How cell migration and differentiation are coordinated during morphogenesis 31 Mar 2020

During development the embryo needs to generate functional organs composed of many different cell types, often originated in different embryonic location. Thus, it is clear that cell differentiation and migration need to be tightly coordinated, although they are often studied as independent processes. Here I will test the hypothesis that cell migration and differentiations are coordinated by tissue mechanics in vivo. Specifically, I will challenge the current view that cell migration is the result of differentiation, by testing instead whether the reverse occurs, i.e. migration controls differentiation. I will use neural crest cell, a multipotent embryonic cell population in which cell differentiation is always linked to cell migration. One of the problems to study biomechanics in vivo is the limited number of tools to measure and modify mechanical properties in vivo. Here I will develop new tools to analyse and change tissue stiffness in vivo. We will analyse how these mechanical changes influence cell migration and differentiation, and we will identify the molecular response elicited in the neural crest cells. We expect that this multidisciplinary project will provide answers to a central yet unresolved question in developmental biology: how cell fate and migration are integrated during embryo development.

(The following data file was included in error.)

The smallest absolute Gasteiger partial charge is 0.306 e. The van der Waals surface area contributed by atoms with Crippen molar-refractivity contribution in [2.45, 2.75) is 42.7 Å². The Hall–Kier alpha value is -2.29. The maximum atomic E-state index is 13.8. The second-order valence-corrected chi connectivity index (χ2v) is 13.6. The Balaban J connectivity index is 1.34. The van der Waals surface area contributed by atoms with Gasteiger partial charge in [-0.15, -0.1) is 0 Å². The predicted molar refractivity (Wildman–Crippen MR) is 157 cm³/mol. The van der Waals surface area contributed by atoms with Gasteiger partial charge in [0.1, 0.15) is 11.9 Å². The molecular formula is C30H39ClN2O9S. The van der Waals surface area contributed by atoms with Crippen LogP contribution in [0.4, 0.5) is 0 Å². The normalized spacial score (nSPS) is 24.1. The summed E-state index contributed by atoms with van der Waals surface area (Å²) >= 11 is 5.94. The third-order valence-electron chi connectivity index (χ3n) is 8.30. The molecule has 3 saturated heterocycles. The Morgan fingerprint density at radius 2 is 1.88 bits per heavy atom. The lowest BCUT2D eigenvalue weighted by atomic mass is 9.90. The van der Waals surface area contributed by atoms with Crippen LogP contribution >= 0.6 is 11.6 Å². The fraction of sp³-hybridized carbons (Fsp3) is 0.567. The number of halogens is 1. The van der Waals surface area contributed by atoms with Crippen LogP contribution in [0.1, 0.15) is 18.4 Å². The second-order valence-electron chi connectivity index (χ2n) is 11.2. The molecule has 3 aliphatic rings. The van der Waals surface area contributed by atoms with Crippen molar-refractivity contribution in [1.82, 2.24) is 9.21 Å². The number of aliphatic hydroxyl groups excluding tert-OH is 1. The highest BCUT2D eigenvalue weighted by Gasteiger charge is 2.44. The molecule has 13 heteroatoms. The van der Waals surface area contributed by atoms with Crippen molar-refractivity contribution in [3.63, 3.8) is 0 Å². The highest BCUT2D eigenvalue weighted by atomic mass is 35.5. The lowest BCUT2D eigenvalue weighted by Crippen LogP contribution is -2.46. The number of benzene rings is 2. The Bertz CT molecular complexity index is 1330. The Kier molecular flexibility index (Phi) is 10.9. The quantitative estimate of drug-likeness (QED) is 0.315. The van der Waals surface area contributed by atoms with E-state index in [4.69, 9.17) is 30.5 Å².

Amount: £1,734,742
Funder: The Wellcome Trust
Recipient: University College London

Mechanisms and roles of transmissible RNA 04 Mar 2020

Protein coding and non-coding RNA can spread between cells and tissues of an organism. RNA mobility between organisms has been documented within and among different kingdoms of life including fungi, plants and animals. However, the underlying mechanisms and roles of such transmissible RNA are poorly understood. Our recent studies demonstrated that honeybees share biologically active RNA among members of the hive through secretion and ingestion of worker and royal jellies. The jellies harbor naturally occurring exogenous (e.g. viral) and endogenous RNA. These findings suggest that RNA transfer plays a role in social immunity and signaling between honeybees. Therefore, the key goals of this proposal are: to establish a metabolic RNA labeling system in honeybees; and to apply this system to study natural RNA transfer-mediated antiviral immunity and impacts on the physiology of recipient bees. To achieve these goals, I will combine RNA biology techniques and imaging with high-throughput sequencing to establish a functional transmissible RNA pathway in honeybees. This project will provide knowledge and tools that will enable studying the biology of RNA flow in other organisms, including humans, in diverse biological aspects; hence, will ultimately contribute to the development of RNA-based applications to promote health and disease control.

Amount: £1,393,480
Funder: The Wellcome Trust
Recipient: University of Cambridge

Open Access Award 2019/20 30 Sep 2020

Not available

Amount: £20,000
Funder: The Wellcome Trust
Recipient: University College London